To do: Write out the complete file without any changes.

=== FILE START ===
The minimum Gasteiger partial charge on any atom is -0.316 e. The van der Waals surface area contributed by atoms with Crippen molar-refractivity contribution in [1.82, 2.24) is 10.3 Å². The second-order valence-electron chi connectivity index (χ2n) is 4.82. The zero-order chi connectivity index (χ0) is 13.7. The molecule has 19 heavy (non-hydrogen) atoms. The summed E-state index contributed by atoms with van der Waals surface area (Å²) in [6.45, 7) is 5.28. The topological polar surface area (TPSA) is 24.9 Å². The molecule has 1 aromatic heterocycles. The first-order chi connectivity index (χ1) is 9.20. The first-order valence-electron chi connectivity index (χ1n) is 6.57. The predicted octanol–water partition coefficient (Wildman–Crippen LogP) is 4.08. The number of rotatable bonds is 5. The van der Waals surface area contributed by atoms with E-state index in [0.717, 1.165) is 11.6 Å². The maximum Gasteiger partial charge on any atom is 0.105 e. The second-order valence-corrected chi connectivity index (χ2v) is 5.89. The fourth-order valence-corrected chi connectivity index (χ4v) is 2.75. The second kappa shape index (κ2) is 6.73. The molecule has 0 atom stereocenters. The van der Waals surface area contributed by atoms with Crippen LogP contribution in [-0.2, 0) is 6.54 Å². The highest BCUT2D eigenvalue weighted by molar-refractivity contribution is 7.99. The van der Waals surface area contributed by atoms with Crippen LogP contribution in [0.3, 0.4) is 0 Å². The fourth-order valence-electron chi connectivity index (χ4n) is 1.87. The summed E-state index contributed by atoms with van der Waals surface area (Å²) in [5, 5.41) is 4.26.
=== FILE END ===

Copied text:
The minimum Gasteiger partial charge on any atom is -0.316 e. The van der Waals surface area contributed by atoms with Crippen molar-refractivity contribution in [1.82, 2.24) is 10.3 Å². The second-order valence-electron chi connectivity index (χ2n) is 4.82. The zero-order chi connectivity index (χ0) is 13.7. The molecule has 19 heavy (non-hydrogen) atoms. The summed E-state index contributed by atoms with van der Waals surface area (Å²) in [6.45, 7) is 5.28. The topological polar surface area (TPSA) is 24.9 Å². The molecule has 1 aromatic heterocycles. The first-order chi connectivity index (χ1) is 9.20. The first-order valence-electron chi connectivity index (χ1n) is 6.57. The predicted octanol–water partition coefficient (Wildman–Crippen LogP) is 4.08. The number of rotatable bonds is 5. The van der Waals surface area contributed by atoms with E-state index in [0.717, 1.165) is 11.6 Å². The maximum Gasteiger partial charge on any atom is 0.105 e. The second-order valence-corrected chi connectivity index (χ2v) is 5.89. The fourth-order valence-corrected chi connectivity index (χ4v) is 2.75. The second kappa shape index (κ2) is 6.73. The molecule has 0 atom stereocenters. The van der Waals surface area contributed by atoms with Crippen LogP contribution in [-0.2, 0) is 6.54 Å². The highest BCUT2D eigenvalue weighted by molar-refractivity contribution is 7.99. The van der Waals surface area contributed by atoms with Crippen LogP contribution in [0.3, 0.4) is 0 Å². The fourth-order valence-electron chi connectivity index (χ4n) is 1.87. The summed E-state index contributed by atoms with van der Waals surface area (Å²) in [5, 5.41) is 4.26.